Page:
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Legal age to marry - 1800's

ProfilePosted byOptionsPost Date


Amy Report 31 Mar 2005 20:02

I have just looked up what the legal age to marry was in the 1800's. It was 14 for boys and 12 for girls. I know this has been talked about on threads in the past but how common were these marriages?


Dianne Report 31 Mar 2005 20:12

Hi Amy In my experience I have still found that it was like it is these days, the majority of people marrying in their twenties. Out of all the trees I have done, I have still only found one case where my husbands grandfather (I can't remember how many greats off the top of my head) got married at 15, and that was to a girl of 19. Dianne


Debby Report 31 Mar 2005 20:14

AMy I haven't come across any yet - the youngest I have so far is 18. Haven't been much help have I?! Debby


Amy Report 31 Mar 2005 20:16

Thanks Diane & Debby. Ive got a boy who married at 15 to a girl who married at 11/12 but im trying to decide whether ive got the right girl or made a mistake somewhere. Amy


Jeanette Report 31 Mar 2005 20:16

I thought it was 21 or if younger permision from parents thats why I thought 21 key of the door special birthday


Dianne Report 31 Mar 2005 20:22

Hi Jeanette Yes you are right, the legal age of consent was always 21 so they did need permission to marry before that. With permission a girl could marry at 12 and a boy at 14. This was changed early last century, I don't know the exact date but 1920's or 1930's it changed to 16 for both sexes with permission, 21 without. Later again last century it changed to 18 without permission 16 with permission. Dianne


Amy Report 31 Mar 2005 20:22

Yes i think you had to have parents permission at a younger age.


Dianne Report 31 Mar 2005 20:23

Must find my book with all relevant dates. The house is so full of genealogy stuff it could be anywhere by now LOL Dianne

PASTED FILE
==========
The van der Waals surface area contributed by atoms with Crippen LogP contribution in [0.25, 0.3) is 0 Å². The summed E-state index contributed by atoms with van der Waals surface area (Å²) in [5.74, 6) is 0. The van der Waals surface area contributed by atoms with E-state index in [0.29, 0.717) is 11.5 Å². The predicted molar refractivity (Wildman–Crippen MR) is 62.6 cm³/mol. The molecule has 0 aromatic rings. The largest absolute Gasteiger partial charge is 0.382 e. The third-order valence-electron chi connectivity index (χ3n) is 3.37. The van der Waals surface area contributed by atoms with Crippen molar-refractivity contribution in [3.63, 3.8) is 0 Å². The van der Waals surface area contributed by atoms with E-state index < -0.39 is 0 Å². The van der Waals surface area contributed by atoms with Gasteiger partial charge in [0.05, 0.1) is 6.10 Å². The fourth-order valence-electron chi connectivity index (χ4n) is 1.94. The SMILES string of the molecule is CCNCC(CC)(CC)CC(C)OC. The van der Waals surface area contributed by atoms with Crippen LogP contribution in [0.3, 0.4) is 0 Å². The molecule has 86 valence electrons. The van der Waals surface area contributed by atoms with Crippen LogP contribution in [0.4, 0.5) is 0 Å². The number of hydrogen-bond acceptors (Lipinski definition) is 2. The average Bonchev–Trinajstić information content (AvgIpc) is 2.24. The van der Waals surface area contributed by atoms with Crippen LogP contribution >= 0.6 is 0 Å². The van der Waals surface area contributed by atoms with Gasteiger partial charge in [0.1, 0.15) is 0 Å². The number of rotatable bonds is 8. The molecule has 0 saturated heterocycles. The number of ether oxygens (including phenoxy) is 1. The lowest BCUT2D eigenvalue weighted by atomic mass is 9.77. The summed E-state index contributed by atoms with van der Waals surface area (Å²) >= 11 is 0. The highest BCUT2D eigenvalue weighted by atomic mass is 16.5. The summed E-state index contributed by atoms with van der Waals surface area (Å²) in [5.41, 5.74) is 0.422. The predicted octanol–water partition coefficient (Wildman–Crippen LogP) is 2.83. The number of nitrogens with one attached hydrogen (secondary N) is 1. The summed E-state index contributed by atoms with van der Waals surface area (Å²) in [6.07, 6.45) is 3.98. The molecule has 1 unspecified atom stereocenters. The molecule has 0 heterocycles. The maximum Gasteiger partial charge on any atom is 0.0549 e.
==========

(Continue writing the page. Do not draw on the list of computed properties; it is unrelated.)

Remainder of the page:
Shirley~I,m getting the hang of it

Shirley~I,m getting the hang of it Report 31 Mar 2005 20:41

My Great grandmother was fifteen when she married in 1877. her bridegroom was 21.. Shirley


Irene Report 31 Mar 2005 20:44

In 1840 my husbands gg grandmother married and she was 16 her husband gg grandfather was 40. Irene

Joe ex Bexleyheath

Joe ex Bexleyheath Report 1 Apr 2005 00:31

Marriage age was 14 for a male and 12 for a female providing that the consent of parents or guardians was obtained for those below the age of 21. By an Act in 1929 this was changed and 16 became the age for both parties still with parents etc., consent if under 21. This was all changed again in 1969 when the marriageable age was lowered to 18.


Sheila Report 21 Jul 2014 17:47

You didn't need parental permission in Scotland though...still don't!


Bob Report 21 Jul 2014 19:37

I may be wrong, but I think the minimum age for marriage for a girl in the Republic of Ireland was 12 years right up until the 1950s Bob


mgnv Report 22 Jul 2014 03:14

The earliest I've seen a breakdown of marr ages for in England & Wales was 1851. It's in

Fourteenth annual report of the registrar-general Page 6

Although there's a col in the m.cert for age, it was entered as "full" or "minor" in most cases.
This is an examination of the 35% of marrs that actually gave ages.
There were no spouses aged under 15, 0/18 males/females aged 15, 1/116 aged 16, etc.
Prior to 1851, the RG had only said the proportion of minors was abt 5%/14% for males/females - the RG gives precise figures for each year - the "abt" is my rough averaging.

Also of interest
3rd Report p 8 (1839-1840) Abt 33% of grooms & 50% of brides signed with an X

5th Report p ix
1 in 16 births is illegitimate.
Put another way, if you write down your family tree back to g grandparents, showing only direct antecedents (no sibs), then there's an average of one illeg birth there.
There's a fair amount of variation from place to place in the UK - the extreme is probably Aberdeenshire (outside of the scope of this report), where the rate is abt 1 in 7, so if my dad writes down his tree back to his grandparents, he should expect 1 illeg birth - he got 2 - both his grans.

Incidentally, there were 6 widows under 20 who remarried in 1851. They didn't need parental permission - there's a quote from Blackstone, the noted law commentator, roughly saying "Once you're emancipated, you can't be un-emancipated" - as you can tell I'm not good with quotes, but that's the gist of it.